Masdar reaches a defining milestone this year as the eco-friendly, futuristic city more than doubles in size and welcomes commercial tenants including Siemens and GE.
Masdar City's moment in the sun
Out in the desert next to Abu Dhabi's airport, the emirate's vision of the future is slowly becoming a reality.
For Abu Dhabi's Masdar City, an ambitious eco-vision that the owner Mubadala Development hopes will help to diversify the economy away from fossil fuel exports, this year is shaping up to be an important year.
"We are not just a science project," says Stephen Severance, the city's head of programme management and logistics. "Masdar is open for business."
Mubadala is a strategic investment company owned by the Abu Dhabi Government, and its grand experiment in future technology, which includes plans for housing 50,000 people and employing 40,000 in a carbon neutral, commercially viable city, has been up and running for two years.
It also features the Masdar Institute, a graduate level university and research organisation occupying eight faculty buildings, as well as operating a state-of-the-art wind tunnel and a whizzy electric car public transport system.
But this is likely to be a watershed year for Masdar as the city more than doubles in size and - perhaps more importantly - welcomes its first commercial office tenants.
In that time, Masdar will go from being a 35,000 square metre research base that houses about 300 of its postgraduate students on campus to being a 110,000 sq metre mixed-use eco development, including businesses and shops.
Mr Severance guides yet another party of day trippers around the futuristic university buildings and waves in the direction of the city's first new office block - Siemens' 22,000 sq metre headquarters - which is set to open this year alongside an extension to the institute, about a third of which will be leased out to other firms.
This will soon be followed by an 8,000 sq metre start-up incubator. The 2,000 sq metre Masdar and International Renewable Energy Agency, known as Irena, headquarters building is then set to be completed early next year.
"Siemens is moving in, and we'd like to see other companies moving in too," says Mr Severance. "Rents are absolutely competitive because people are not going to move here just because they are going to use less in electricity or water. Companies have to move here for commercial reasons."
Masdar, which was conceived in the height of the 2006 and 2007 property boom, has had to learn some harsh commercial realities fast to fill its offices. Now the company is going all-out to court commercial occupiers. "We offer everything from workstation space for very small businesses in fully fitted-out offices to core and shell in larger installations, and the prices vary depending on the level of fit-out that we do versus what you do and the size," adds Mr Severance, who is in charge of setting sustainability goals and balancing different requirements of economics and sustainability.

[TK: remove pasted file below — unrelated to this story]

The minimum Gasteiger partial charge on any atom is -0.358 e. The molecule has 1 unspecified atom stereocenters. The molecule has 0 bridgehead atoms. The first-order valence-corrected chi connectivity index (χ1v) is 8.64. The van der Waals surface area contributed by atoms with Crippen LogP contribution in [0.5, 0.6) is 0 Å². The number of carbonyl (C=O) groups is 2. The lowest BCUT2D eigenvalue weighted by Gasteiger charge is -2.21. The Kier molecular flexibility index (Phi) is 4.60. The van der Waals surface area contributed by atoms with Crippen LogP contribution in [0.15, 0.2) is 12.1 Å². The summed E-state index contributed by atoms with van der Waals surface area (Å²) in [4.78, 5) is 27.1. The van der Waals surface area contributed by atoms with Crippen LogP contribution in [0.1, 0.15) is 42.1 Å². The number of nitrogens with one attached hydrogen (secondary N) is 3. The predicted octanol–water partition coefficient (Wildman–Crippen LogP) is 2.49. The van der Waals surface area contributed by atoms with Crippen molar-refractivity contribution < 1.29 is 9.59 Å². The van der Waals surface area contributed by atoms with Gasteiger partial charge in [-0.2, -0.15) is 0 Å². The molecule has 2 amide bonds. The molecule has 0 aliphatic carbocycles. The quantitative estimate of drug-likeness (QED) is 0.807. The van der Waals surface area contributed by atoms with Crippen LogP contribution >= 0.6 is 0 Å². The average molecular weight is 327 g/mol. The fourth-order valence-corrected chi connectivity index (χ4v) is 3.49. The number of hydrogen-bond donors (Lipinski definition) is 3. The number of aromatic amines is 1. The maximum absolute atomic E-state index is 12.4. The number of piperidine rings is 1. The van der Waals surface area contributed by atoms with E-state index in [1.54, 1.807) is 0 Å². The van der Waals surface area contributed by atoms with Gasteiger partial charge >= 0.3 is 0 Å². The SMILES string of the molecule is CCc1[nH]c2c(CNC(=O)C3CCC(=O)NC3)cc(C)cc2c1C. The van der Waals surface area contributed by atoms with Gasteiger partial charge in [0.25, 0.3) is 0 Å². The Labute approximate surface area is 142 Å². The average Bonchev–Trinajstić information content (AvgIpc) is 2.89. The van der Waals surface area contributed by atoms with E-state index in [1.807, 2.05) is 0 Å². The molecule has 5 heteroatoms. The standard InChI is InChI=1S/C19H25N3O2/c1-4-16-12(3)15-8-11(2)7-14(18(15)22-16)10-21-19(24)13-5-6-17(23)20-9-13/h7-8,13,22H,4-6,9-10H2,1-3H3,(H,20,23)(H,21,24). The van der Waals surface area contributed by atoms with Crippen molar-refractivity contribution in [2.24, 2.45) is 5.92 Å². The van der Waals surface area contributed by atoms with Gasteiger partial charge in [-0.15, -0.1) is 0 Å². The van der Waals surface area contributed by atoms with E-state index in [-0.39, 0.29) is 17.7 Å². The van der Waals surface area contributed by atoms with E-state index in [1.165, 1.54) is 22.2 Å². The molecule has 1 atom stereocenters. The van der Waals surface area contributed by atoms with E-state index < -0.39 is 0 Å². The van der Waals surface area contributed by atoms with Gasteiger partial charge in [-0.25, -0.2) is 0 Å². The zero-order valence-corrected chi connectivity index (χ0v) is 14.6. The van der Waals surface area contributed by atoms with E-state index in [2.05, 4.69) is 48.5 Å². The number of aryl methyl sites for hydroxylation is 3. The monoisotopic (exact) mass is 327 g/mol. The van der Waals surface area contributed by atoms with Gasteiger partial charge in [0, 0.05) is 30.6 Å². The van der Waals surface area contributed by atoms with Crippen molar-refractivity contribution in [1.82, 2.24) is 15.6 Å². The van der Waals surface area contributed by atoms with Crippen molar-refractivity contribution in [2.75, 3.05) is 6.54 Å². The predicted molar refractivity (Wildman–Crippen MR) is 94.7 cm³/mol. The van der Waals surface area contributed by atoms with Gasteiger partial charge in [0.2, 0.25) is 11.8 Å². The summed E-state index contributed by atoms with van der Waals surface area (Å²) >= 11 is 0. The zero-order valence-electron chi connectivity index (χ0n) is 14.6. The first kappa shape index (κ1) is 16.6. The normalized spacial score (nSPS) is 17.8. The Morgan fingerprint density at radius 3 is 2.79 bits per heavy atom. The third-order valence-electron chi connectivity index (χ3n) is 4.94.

"We are competitive with Abu Dhabi [city]. You find us competitive with other Abu Dhabi buildings. We have to be."
As well as the German electronics and engineering giant Siemens, Masdar has also signed up General Electric from the United States, as well as Mitsubishi from Japan and SK Group from South Korea. And it expects over the next few months to bring more of the 100 or so companies already registered with the Masdar free zone into the new city.
"Right now, depending on a couple of deals, we probably have between 3,000 and 6,000 sq metres left to rent of our current office stock," says Mr Severance.
"We have almost 100 companies registered in the Masdar City free zone, and they will be moving into the city," says Naser Al Marzouqi, the head of facilities management at Masdar City.
"They are already operational through a Masdar City licence for the past three years. We have managed to lease some office space outside in the city so they could become operational. Then later on we can move them to Masdar City."
"At the end of the day it is the cost of building which influences the rent so we are competitive," he adds.
"Moving to Masdar City will give you some green points for your own company for social responsibility, etc. However, to drive sustainability or green concepts you need people who work in all sorts of disciples - like law firms or accountants or anybody. So it's all complementing each other."
But all of this is still just the tip of the iceberg for Masdar, which is expected to extend to a whopping 3.7 million sq metres in its first phase alone. Of that, Masdar hopes to have about 1 million sq metres built out completely by 2017.
In 2010, the company unveiled a new strategy for the city, in some cases turning Masdar itself from developer to master developer and leaving some of the risk and construction to third parties.
It now hopes to complete a series of land deals with independent developers for much of the residential component of the city.
And Masdar officials say they have no plans to finalise plans for future development phases.
"We are not a real estate company," says Mr Al Marzouqi. "There is no point for me to build a full city within five years. Technology is changing. Technology is becoming more commercial. So I have to get my lesson learnt. If I build it all then what is next?
"We have the students who are studying and living here who are coming with ideas so we can implement them and become more sustainable, and then you can push the envelope a little more."